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    I'm not quite sure of what your point is here. The presence of the coherence gap in the Delft/Stony Brook experiments is definitely one property of "the cat", which in this case, is the supercurrent going in both directions through the SQUID. That coherence gap is a measureable property, and a direct consequence of the QM description/wavefunction of the system (i.e. the BCS ground state wavefunction).

    Zz.
     
  7. Mar 19, 2008 #6

    Ken G

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    That is an example of a useful application of the concept of a wave function. I await an example involving a cat. You see, the issue is not if a macro system can behave quantum mechanically (we already knew that since Chadrasekhar and white dwarfs), it is if you can get a macro system that does not behave quantum mechanically to do so by attaching it to a quantum system. I say the answer is no, indeed that is the whole point of "measurement" as part of the scientific method. So saying a cat is in a superposition state when you hook it up to a nucleus is "not even wrong"-- it is contrary to the very process used to establish the value of the concept of superposition: hooking quantum systems up to classical ones because you understand how the latter act, in order to understand how the former act. Indeed, I'll bet dollars to donuts the same technique was applied to that SQUID!
     
    Last edited: Mar 19, 2008
  8. Mar 19, 2008 #7

    ZapperZ

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    Hum... I think I'm beginning to see what you're trying to say.

    I've never bought into the actual Schrodinger Cat scenario. The cat itself is a classical system, and the orthorgonal states of "dead" and "alive" is undefined as far as a "measurement" goes, i.e. what would be the observable to be measured when it is in superposition of dead and alive states. The SQUID experiments are very clear in this sense, because it is measuring an observable that "does not commute" to the observable measuring the direction of the current. Thus, the superposition of direction of the current is preserved. One can't do that with the cat.

    I invoked the "Schrodinger Cat state" phrase not because I consider this as an illustration of the Schrodinger Cat thought experiment, but rather as a generic term for the superposition of 2 orthorgonal states, a term commonly used in many of these papers. Now whether one can take a classical system and couple it to a quantum system and get that classical system to behave quantum mechanically, that I haven't seen.

    On the other hand, and I'm not sure how this would be relevant here, there is the proximity effect in dealing with superconductivity. This is where the superconducting wavefunction penetrates into a non-superconducting material, making that material behave as if it is a superconductor. This is a well-known phenomena and in fact, is used to characterize certain materials.

    Zz.
     
  9. Mar 19, 2008 #8
    Thanks guys for the informative posts, they are very elucidating. I guess the origin of the hangup I'm having right now is understanding the difference between the original conception of the Born probability wave, and the Feynmann path integral. In the former, can you say that a system was in a superposition of state (i.e. particle is at both left and right slit)? I'm assuming you can based on Schrodinger's cat though experiment, which existed long before Feynmann, but I don't understand how.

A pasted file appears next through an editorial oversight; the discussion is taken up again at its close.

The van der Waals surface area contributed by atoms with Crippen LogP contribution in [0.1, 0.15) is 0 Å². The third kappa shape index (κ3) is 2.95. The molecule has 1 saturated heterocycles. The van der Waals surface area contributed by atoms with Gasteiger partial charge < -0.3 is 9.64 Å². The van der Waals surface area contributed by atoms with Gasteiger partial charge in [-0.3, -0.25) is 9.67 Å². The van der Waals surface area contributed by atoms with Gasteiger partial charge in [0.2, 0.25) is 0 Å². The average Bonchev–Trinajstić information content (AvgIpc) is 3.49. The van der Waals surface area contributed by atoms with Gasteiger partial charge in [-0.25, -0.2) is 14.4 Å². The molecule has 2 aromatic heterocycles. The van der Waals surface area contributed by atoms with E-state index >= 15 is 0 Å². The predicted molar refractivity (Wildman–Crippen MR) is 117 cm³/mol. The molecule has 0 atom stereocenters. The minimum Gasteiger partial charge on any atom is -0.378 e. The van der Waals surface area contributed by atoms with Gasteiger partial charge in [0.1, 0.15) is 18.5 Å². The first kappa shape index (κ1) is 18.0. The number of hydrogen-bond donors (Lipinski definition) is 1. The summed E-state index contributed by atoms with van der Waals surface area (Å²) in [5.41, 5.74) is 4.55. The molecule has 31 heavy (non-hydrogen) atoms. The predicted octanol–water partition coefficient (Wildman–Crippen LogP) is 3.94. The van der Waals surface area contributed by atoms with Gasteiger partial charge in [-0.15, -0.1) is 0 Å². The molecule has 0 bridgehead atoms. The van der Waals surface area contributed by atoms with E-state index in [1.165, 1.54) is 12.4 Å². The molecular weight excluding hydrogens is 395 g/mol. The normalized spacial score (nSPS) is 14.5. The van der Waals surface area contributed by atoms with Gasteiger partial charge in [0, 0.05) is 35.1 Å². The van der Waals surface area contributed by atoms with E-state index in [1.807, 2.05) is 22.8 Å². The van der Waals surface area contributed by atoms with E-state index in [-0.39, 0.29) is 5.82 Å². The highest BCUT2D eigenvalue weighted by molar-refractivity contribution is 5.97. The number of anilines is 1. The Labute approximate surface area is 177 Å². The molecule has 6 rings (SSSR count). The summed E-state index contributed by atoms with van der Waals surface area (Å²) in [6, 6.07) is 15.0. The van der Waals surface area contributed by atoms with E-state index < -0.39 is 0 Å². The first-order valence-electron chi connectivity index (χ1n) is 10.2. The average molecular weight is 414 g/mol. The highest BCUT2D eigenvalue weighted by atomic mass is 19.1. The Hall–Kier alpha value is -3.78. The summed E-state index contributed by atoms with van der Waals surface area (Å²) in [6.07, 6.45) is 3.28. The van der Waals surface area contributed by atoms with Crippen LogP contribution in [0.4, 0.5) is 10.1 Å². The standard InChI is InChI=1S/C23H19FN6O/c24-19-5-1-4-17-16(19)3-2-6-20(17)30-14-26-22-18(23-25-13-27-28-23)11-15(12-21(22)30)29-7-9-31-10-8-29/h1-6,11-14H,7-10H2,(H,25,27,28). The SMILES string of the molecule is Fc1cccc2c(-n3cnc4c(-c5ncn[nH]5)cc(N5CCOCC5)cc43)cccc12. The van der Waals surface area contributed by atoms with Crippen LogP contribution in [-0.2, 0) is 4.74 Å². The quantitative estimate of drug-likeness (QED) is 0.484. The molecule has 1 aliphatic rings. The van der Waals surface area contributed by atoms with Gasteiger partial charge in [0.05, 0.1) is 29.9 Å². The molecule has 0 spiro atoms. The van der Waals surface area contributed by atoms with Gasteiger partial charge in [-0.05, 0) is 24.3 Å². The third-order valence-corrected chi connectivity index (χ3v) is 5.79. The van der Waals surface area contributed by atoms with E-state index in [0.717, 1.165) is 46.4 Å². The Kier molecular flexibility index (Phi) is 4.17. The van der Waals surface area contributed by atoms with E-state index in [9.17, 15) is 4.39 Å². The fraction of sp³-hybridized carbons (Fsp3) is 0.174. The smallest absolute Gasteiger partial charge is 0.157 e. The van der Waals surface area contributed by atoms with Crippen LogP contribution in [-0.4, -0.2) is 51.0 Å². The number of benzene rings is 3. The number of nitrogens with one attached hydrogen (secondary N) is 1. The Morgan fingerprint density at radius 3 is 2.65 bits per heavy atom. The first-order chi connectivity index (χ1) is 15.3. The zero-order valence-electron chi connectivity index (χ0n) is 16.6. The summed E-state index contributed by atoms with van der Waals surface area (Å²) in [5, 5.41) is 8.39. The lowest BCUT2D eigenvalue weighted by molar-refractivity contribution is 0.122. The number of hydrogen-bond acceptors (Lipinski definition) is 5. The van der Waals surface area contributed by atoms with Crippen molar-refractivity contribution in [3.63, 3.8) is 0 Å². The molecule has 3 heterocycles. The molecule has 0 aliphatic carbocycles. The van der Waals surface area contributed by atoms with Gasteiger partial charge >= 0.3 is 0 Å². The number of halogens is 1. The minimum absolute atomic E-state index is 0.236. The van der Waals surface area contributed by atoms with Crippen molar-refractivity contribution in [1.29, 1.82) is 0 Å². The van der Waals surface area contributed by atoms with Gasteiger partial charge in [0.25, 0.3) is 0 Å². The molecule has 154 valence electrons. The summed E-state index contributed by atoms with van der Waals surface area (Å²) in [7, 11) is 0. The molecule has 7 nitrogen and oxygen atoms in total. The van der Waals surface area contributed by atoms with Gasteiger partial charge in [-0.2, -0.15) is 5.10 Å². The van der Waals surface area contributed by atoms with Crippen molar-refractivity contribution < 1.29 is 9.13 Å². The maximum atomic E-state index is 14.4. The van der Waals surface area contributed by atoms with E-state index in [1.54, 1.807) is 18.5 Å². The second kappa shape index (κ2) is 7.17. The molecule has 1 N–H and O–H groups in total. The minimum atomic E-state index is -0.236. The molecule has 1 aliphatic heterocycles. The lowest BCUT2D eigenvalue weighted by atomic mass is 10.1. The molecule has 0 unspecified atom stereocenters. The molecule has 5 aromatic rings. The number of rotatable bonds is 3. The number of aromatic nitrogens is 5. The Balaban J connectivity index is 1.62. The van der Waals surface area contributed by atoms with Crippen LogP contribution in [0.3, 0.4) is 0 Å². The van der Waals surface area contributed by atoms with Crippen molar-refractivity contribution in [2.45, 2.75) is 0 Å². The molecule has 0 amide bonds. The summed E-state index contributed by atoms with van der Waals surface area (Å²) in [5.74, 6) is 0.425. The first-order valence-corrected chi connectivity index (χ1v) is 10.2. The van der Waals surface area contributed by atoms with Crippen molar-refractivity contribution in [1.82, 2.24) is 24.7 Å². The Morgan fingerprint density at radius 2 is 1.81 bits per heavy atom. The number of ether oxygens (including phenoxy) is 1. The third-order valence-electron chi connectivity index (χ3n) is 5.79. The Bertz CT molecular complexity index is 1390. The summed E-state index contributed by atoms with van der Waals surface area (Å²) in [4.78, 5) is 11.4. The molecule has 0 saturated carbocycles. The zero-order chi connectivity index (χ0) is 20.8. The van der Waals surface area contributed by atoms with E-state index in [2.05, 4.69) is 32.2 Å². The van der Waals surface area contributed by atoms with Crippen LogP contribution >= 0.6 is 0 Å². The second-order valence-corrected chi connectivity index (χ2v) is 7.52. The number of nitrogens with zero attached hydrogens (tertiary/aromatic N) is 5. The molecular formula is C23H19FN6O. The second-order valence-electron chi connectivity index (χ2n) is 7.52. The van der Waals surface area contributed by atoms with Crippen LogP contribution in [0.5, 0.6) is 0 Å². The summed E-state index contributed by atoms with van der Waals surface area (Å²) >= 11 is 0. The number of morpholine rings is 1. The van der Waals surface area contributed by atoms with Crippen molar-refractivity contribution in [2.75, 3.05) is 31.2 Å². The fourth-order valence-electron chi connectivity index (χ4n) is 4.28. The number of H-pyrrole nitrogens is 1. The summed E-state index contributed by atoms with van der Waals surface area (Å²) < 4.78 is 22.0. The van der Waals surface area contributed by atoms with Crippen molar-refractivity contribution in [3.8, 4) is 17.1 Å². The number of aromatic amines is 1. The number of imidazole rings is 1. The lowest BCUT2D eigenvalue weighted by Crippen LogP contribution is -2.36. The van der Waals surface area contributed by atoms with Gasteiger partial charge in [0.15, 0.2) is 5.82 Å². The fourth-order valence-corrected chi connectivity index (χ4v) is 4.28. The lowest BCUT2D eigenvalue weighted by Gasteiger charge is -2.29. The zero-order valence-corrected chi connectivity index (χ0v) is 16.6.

Ken G, I agree with you about interpretations. I'm of the opinion that my class is focusing too heavily on interpretational and metaphysical aspects. Given that we don't have a complete theory of quantum gravity, and all interpretations are empirically identical, I think it's very presumptuous to assign ontological reality to any of these interpretations. Thus I prefer an instrumentalist approach until something changes. However, I've been criticized for not trying to apply QM to reality and sidestep it. Anyway, thanks again for your help.
     
    Last edited: Mar 19, 2008
  10. Mar 19, 2008 #9

    Ken G

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    That's pretty much all I'm saying, with the additional point that at some point even the SQUID system had to be brought into contact with something that we could count on to act classically. Science is built around classical action, and quantum behavior is always seen through the "lens" of classical couplings. That's what leads to all the "paradoxical" behavior, I think we really shouldn't be so surprised. If our predictions about how that coupling plays out, we should be content, that's all we can reasonably expect.
    Perhaps that is the terminology, maybe invoking a sense of "color", but I would view it as especially unfortunate, for all these reasons.
    That sounds like an interesting application of the concept of "quantum/classical transition". I'm not saying there is no value in looking at such hybrid concepts, I'm just saying that we choose how we wish to treat things. Like our choice to study quantum systems by coupling them to classical ones-- we couldn't simply leave them alone because that's just not how we do science. So I find all the machinations people go through to try and "resolve the paradoxes" to be curious-- the paradoxes are created by our approach to science, why would we need to "resolve" how unitary transformations collapse wave functions? That would be like resolving how the classical dynamics of air molecules leads to irreversibility-- there's nothing to resolve, it's all about what we want to know about a system.